d. Service Tax to be levied by states

Currently under the existing constitutional provisions service tax is being levied by the center government but under GST states are also entitled to levy service tax. This means additional taxes to be paid on the service being procured like security charges, finance charges, courier charges etc.

Under the current tax regulations, the service tax is charged at 14.5% including SwachBharathCess of 0.5% with effective from 15th Nov, 2015. Under GST the tax rate is proposed to be around 18% as per the recommendations of the chief economic adviser. The service tax will be increase by around 25% ( (18%-14.5) / 14.5%).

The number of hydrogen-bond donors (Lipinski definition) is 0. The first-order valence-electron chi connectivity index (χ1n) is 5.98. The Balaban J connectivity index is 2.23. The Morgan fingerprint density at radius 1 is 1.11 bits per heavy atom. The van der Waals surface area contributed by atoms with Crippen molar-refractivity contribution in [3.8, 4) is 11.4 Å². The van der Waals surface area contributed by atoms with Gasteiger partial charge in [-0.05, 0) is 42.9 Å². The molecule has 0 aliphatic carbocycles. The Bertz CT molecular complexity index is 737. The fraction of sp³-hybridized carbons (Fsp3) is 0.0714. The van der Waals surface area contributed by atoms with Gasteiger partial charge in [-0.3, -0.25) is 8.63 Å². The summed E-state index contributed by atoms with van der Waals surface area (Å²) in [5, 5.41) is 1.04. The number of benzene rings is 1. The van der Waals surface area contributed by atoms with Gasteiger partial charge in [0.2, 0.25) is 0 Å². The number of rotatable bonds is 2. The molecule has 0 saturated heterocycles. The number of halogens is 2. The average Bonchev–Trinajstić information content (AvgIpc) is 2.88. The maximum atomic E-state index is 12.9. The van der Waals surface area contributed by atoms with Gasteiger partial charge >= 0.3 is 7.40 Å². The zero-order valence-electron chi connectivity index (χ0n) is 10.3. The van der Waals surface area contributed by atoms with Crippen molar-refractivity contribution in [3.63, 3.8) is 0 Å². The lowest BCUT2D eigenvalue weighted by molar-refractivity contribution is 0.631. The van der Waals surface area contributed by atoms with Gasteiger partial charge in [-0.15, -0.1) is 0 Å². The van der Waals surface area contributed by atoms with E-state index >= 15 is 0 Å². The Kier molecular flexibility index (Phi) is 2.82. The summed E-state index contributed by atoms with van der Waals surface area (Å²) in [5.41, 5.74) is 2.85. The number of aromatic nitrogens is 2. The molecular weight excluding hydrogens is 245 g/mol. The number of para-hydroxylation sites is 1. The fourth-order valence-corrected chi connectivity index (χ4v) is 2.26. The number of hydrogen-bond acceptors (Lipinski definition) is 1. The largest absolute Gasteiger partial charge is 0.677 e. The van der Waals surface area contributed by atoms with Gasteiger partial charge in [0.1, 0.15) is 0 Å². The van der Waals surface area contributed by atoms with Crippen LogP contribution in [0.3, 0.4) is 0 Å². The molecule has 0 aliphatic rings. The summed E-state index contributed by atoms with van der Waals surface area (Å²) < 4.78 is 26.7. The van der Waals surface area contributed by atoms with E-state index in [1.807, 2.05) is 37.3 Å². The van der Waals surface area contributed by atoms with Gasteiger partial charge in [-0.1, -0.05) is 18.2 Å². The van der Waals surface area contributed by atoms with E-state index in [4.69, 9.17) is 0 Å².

Under todays conditions service tax is be paid on all services, this means additional outflow of funds i.e impact on working capital. Companies have to plan accordingly to meet the cash flows.

The working capital requirements is going to be increased to an extent of 5% to 10% minimum based on the size of the operations and nature of the business. In some cases it may even go up to 20% also. Increase in working capital means, increase in finance costs, which means increase in overhead and ultimate increase in the cost of production. In today’s competitive market the business have to take a call to pass on the increased costs or absorb the same. Absorbing the same means decreases in bottom-line or increase in selling price means decreases in the topline.

While evaluating the purchase proposals, care should be taken on the genuineness of the seller also going forward apart from the price, quality of supplies, timely delivery.

7. IT Systems